Legal experts have weighed in on the situation, suggesting that the actions captured in the video do not constitute a criminal offense. Notably, those students filmed in the video are adhering to the hijab law. Mohsen Borhani, a lawyer and legal scholar, commented on social media platform X that the video “does not meet any criminal criteria under the Islamic Penal Code.” He emphasized that student behavior should be evaluated based on student norms rather than by security or disciplinary committees.

Ali Hassan Ebrahimi, another legal expert, also noted on X that, according to the fundamental principle of legality in crimes and punishments and the lack of any criminal act or omission, the students have not committed any offenses that would justify judicial proceedings. “Only the university’s disciplinary committee would have jurisdiction if any misconduct was indeed proven,” he stated.

Sirus Shahriari, a prominent attorney, expressed his view that the Bushehr university students committed no legal infractions that would warrant judicial pursuit. He advocated for recognizing the joy of completing an educational milestone as a universal right and a matter of societal pride.

The incident at Al-Zahra University is not isolated. Approximately a month prior, a similar incident occurred at Isfahan’s sports science faculty, where a video of students performing athletic movements led to the university declaring the event unauthorized. Organizers and participants were told they would be accountable to university authorities. Additionally, a sports coach and expert, Aysan Nejat, faced account suspension on Instagram after posting a video of her gymnastic and taekwondo routines, which the platform labeled as “criminal content.”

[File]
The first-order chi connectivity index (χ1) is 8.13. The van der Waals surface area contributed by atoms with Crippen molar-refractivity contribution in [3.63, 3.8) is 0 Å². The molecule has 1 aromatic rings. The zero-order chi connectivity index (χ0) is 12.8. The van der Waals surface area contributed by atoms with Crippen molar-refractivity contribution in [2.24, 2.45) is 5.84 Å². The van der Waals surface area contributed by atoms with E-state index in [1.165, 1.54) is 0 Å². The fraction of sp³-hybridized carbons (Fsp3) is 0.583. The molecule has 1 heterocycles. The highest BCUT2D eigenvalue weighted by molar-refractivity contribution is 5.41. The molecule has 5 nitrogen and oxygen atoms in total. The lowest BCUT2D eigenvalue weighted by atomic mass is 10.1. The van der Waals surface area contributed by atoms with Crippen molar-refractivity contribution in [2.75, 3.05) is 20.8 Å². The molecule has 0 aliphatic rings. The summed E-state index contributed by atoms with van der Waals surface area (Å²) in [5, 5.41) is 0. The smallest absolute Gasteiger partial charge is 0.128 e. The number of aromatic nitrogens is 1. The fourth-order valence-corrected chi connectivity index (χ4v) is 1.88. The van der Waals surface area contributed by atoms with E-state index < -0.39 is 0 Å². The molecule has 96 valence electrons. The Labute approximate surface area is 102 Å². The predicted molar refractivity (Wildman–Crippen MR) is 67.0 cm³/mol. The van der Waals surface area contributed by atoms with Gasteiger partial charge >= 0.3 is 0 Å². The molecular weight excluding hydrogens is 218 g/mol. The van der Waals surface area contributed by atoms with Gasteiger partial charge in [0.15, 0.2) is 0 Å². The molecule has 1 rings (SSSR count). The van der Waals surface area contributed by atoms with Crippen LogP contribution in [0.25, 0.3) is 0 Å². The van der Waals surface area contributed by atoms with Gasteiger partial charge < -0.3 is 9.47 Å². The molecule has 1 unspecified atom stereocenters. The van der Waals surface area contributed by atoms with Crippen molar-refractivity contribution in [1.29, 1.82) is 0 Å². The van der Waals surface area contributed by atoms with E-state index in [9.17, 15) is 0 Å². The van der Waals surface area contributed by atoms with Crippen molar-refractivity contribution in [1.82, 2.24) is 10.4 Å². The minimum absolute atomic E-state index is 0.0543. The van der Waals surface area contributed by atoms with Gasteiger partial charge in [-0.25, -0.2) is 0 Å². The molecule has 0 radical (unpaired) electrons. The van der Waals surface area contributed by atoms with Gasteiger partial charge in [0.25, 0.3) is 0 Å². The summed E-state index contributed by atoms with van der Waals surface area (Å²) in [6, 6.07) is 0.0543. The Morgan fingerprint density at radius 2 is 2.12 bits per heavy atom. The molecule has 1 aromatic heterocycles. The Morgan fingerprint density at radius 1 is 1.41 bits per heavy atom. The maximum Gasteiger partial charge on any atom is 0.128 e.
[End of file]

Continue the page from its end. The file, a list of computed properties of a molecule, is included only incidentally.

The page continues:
These incidents highlight the ongoing tensions between social media expressions of youth culture in Iran and the conservative regulatory frameworks governing public behavior and university policies.

Student Activists Zia Nabavi and Hasti Amiri Sent to Prison

Student activists Hasti Amiri and Zia Nabavi, known for their opposition to the Islamic Republic, were detained after appearing at the Evin Courthouse in Tehran, as reported by the Shargh network. The activists, who visited the courthouse on Saturday, April 6 to attend to their legal affairs, were subsequently transferred to Evin prison to begin serving one-year sentences.

Both activists were convicted on charges of “propaganda against the system,” a verdict that was confirmed by Branch 36 of the Court of Appeals. Nabavi, notably active within the student community and a previously imprisoned activist, was re-sentenced following his involvement in a student protest at Allameh University against the serial poisoning incidents in late winter 2023. Hasti Amiri, also a student at Allameh University, received a similar sentence.

The sentencing occurred despite assurances in the fall of 2023 that both students were free until further clarification and final decisions regarding their cases were made. In a related development, Nabavi had shared a notice in April 2023 indicating that both he and Amiri were again summoned to execute their sentences. 

Nabavi has been incarcerated previously in response to his activism. Following the 2009 protests, he served a total of eight years and eight months in prison, with judicial authorities later admitting that he had been incarcerated three years and eight months beyond his original sentence.

Amiri, who was active in defending women’s rights and the right to life, served six months of her one-year sentence in 2022 under similar charges. The return of Amiri and Nabavi to prison comes at a time when the Iranian community still lacks justice for the unresolved cases of the serial poisonings of schoolgirls, which began amid the “Woman, Life, Freedom” protests in November 2022 and continued into April 2023. To date, more than a year later, no individuals have been held accountable for these incidents.